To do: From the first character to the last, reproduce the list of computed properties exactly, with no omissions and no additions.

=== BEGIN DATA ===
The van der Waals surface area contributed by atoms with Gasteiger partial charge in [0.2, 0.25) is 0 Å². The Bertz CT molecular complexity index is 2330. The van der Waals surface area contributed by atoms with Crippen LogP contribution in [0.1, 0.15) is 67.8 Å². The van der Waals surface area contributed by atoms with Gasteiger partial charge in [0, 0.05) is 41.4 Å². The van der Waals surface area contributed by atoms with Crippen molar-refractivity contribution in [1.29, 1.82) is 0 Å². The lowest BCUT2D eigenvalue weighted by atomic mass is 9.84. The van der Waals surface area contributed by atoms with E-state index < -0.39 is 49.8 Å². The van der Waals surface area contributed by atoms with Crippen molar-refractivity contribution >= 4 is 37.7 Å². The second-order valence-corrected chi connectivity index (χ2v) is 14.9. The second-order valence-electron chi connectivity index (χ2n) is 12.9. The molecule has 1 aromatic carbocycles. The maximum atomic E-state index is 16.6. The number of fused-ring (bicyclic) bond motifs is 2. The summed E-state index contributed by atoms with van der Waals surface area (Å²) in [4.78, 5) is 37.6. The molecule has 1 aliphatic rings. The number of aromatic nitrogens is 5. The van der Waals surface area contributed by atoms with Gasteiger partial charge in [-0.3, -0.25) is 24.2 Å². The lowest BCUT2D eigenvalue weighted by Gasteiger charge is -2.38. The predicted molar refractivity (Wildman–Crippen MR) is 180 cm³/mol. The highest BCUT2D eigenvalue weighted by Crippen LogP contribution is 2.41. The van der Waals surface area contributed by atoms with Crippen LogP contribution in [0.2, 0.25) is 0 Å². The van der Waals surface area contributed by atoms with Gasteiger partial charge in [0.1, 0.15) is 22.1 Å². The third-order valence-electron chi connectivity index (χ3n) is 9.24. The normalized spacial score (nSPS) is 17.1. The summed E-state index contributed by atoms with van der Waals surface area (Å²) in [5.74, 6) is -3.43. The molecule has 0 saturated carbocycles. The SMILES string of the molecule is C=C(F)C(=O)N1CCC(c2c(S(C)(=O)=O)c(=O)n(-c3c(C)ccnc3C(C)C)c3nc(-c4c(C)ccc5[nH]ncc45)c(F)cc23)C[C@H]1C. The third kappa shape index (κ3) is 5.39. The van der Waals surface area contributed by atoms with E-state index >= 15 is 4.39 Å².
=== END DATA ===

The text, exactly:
The van der Waals surface area contributed by atoms with Gasteiger partial charge in [0.2, 0.25) is 0 Å². The Bertz CT molecular complexity index is 2330. The van der Waals surface area contributed by atoms with Crippen LogP contribution in [0.1, 0.15) is 67.8 Å². The van der Waals surface area contributed by atoms with Gasteiger partial charge in [0, 0.05) is 41.4 Å². The van der Waals surface area contributed by atoms with Crippen molar-refractivity contribution in [1.29, 1.82) is 0 Å². The lowest BCUT2D eigenvalue weighted by atomic mass is 9.84. The van der Waals surface area contributed by atoms with E-state index < -0.39 is 49.8 Å². The van der Waals surface area contributed by atoms with Crippen molar-refractivity contribution >= 4 is 37.7 Å². The second-order valence-corrected chi connectivity index (χ2v) is 14.9. The second-order valence-electron chi connectivity index (χ2n) is 12.9. The molecule has 1 aromatic carbocycles. The maximum atomic E-state index is 16.6. The number of fused-ring (bicyclic) bond motifs is 2. The summed E-state index contributed by atoms with van der Waals surface area (Å²) in [4.78, 5) is 37.6. The molecule has 1 aliphatic rings. The number of aromatic nitrogens is 5. The van der Waals surface area contributed by atoms with Gasteiger partial charge in [-0.3, -0.25) is 24.2 Å². The lowest BCUT2D eigenvalue weighted by Gasteiger charge is -2.38. The predicted molar refractivity (Wildman–Crippen MR) is 180 cm³/mol. The highest BCUT2D eigenvalue weighted by Crippen LogP contribution is 2.41. The van der Waals surface area contributed by atoms with Crippen LogP contribution in [0.2, 0.25) is 0 Å². The van der Waals surface area contributed by atoms with Gasteiger partial charge in [0.1, 0.15) is 22.1 Å². The third-order valence-electron chi connectivity index (χ3n) is 9.24. The normalized spacial score (nSPS) is 17.1. The summed E-state index contributed by atoms with van der Waals surface area (Å²) in [5.74, 6) is -3.43. The molecule has 0 saturated carbocycles. The SMILES string of the molecule is C=C(F)C(=O)N1CCC(c2c(S(C)(=O)=O)c(=O)n(-c3c(C)ccnc3C(C)C)c3nc(-c4c(C)ccc5[nH]ncc45)c(F)cc23)C[C@H]1C. The third kappa shape index (κ3) is 5.39. The van der Waals surface area contributed by atoms with E-state index >= 15 is 4.39 Å².